Counterfactuals, trolljectures, and a proposal for logical causality

Posted on July 7, 2016


While discussing logical counterfactuals at MSFP, I came up with an idea that Scott pointed out was basically a more formal statement of his trolljecture. This was somewhat distressing, especially because the trolljecture seemed to be basically true! After getting Patrick to explain the counterexamples to me, I abandoned the idea for a bit and began searching for other approaches.

The essential idea behind all the trolljecture counterexamples, at least as I understand them, was that any system of logical counterfactuals based on proving would allow unintended backward reasoning to force the counterfactual to take a stance on seemingly unrelated statements. For example, in Sam’s original counterexample, we can reason backwards from the fact that A() = 2 that its proof search must have terminated and thereby derive the inconsistency of PA.

Patrick later outlined a revival of the trolljecture that also assumes the consistency of PA, and seemed to do the right thing on Sam’s counterexample. This revision was, however, still vulnerable to a revised counterexample that built U() using a statement X that had neither a short proof nor a short disproof. The revised trolljecture ended up still taking a stance on the truth of X through essentially the same argument as before, unimpeded by the assumption of consistency.

In this post I propose a formulation of logical counterfactuals that I haven’t managed to shoot down yet. I expect the solution to break, but I haven’t been able to figure out how. I’ll edit this post to include a link to a counterexample once one has been found.

Before explaining my proposal, I think it would be helpful to look at how Pearlian causality handles some tricky problems.

A causal detour

You can imagine a situation that feels awfully similar to the trolljecture counterexamples in causal counterfactuals. Suppose I have an agent A choosing whether to open two boxes. Box 1 contains 5 utility as well as explosives which were rigged to detonate upon opening the box, destroying both boxes. Box 2 contains 5 utility and no explosives. Suppose A is risk averse, and will open both boxes if it observes the explosives being disarmed, and will otherwise open only box 2. Unbeknownst to A, you had previously disarmed the explosives in box 1. Since A never sees the explosives being disarmed, A only opens box 2. Knowing that the explosives had been disarmed, you can reason that, if A had opened box 1 it would have walked away with 10 utility instead of 5.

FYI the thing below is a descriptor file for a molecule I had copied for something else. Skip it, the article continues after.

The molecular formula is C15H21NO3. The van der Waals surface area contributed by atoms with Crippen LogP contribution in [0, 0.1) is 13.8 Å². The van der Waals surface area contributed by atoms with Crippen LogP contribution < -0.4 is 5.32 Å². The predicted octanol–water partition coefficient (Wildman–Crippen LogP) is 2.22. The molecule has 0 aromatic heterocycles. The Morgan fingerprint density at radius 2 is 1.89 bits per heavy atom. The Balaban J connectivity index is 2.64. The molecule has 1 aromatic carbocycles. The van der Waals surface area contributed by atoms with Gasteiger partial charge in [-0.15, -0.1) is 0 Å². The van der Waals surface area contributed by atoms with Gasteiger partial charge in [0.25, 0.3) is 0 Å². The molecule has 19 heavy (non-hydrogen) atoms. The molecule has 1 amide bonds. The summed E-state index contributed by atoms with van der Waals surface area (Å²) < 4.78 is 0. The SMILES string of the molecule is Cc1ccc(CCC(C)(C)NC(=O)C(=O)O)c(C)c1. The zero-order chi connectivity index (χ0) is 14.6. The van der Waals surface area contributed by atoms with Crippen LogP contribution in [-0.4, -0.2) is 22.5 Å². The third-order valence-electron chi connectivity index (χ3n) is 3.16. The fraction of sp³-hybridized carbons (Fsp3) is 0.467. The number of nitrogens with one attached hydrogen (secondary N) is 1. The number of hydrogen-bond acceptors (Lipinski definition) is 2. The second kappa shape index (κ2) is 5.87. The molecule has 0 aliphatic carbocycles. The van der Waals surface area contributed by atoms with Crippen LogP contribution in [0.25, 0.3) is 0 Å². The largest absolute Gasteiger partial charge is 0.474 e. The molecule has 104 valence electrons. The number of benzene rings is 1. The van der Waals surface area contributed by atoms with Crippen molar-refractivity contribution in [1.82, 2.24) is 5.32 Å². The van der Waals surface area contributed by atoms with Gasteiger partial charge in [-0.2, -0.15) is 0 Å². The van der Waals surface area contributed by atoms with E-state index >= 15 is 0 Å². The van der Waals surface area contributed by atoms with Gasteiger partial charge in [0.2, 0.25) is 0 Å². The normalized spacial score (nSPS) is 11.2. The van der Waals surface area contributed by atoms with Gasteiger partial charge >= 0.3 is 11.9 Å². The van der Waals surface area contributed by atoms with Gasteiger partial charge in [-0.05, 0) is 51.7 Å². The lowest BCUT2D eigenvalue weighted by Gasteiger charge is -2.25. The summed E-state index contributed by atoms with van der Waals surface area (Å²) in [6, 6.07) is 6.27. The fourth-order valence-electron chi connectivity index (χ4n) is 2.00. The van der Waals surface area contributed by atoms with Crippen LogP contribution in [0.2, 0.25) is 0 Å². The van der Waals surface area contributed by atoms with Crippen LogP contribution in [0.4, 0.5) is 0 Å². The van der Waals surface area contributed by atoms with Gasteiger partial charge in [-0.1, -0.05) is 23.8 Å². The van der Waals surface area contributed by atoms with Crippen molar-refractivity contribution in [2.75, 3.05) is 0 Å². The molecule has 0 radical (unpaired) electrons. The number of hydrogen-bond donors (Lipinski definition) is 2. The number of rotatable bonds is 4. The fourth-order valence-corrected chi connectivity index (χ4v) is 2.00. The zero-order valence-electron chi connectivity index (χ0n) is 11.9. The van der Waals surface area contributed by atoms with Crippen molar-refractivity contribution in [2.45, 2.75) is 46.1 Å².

In this case, the problem is solvable because empirical causality forms a DAG, where causal influence can only extend forward and never backward. The problem in logical counterfactuals is the backward-leaking influence - hypothesizing that A opened the box forces you to conclude that it observed you disarming it. This suggests that if we could formulate a proper notion of a DAG for logical causality then maybe we’d be able to do proper logical counterfactuals.

I had been thinking on this problem for a little while when I noticed that I was confused about how circular causality could work in Pearl’s framework. For an example of circular causality, imagine we have two identical robots, each equipped with a light sensor and a laser pointed at the other robot’s sensor. Suppose each robot is programmed to fire its laser when it detects light in its sensor. A naive encoding of the relationship between these two events would be a cycle in the graph, with an edge pointing from laser1 to laser2 and laser2 to laser1. This seems like a perfectly valid causal structure, but it’s not a DAG!

Pearlian causality gets around this by rephrasing the event from “laser1 firing” into “laser1 firing at time t” with an arrow from “laser2 firing at time t − 1” and to “laser2 firing at time t + 1”. Cycles are then replaced with criss-crossing chains, laddering off into the future.

The proposal

In order to break the cycles, we want some notion of logical time from which influence can only propagate forward. Proof length seems, at least to me, to be the most (only?) natural way to pull something like that off. A proof of length k can be thought of as a logical observation at time k.

When counterfacting on a statement φ when we’ve already observed (proven) ¬φ (or on ¬φ when we’ve already observed φ), you go back to when you first observed ¬φ and replace it with φ. If you haven’t yet observed φ or ¬φ, you may simply assume φ.

From there you derive forward as you otherwise would have, but censoring any contradictions (this forces the consistency of the counterfactual world even while all the prerequisites to its negation are true).

This breaks cycles in essentially the same way causal counterfactuals do - by doing the counterfactual surgery at a particular time step.

Behavior on previous counterexamples

In general, this proposal seems to do the right thing once it already knows the outcome.

On Sam’s original counterexample, if you’ve already observed that A() = 1, and thus the consistency of PA, then you can correctly reason that if counterfactually A() = 2 then U() = 10.

On the counterexample to Patrick’s reformulation, again if you’ve already observed that A() = 1 then you can evaluate the counterfactual where A() = 2 without proving that X must have a short proof.

If you haven’t yet observed A() = 1, then this notion of counterfactuals still makes statements about how A() = 2 ends up happening. I think this is much more reasonable - you’re not forced by the framework to do the backward reasoning if and only if you already know what happened.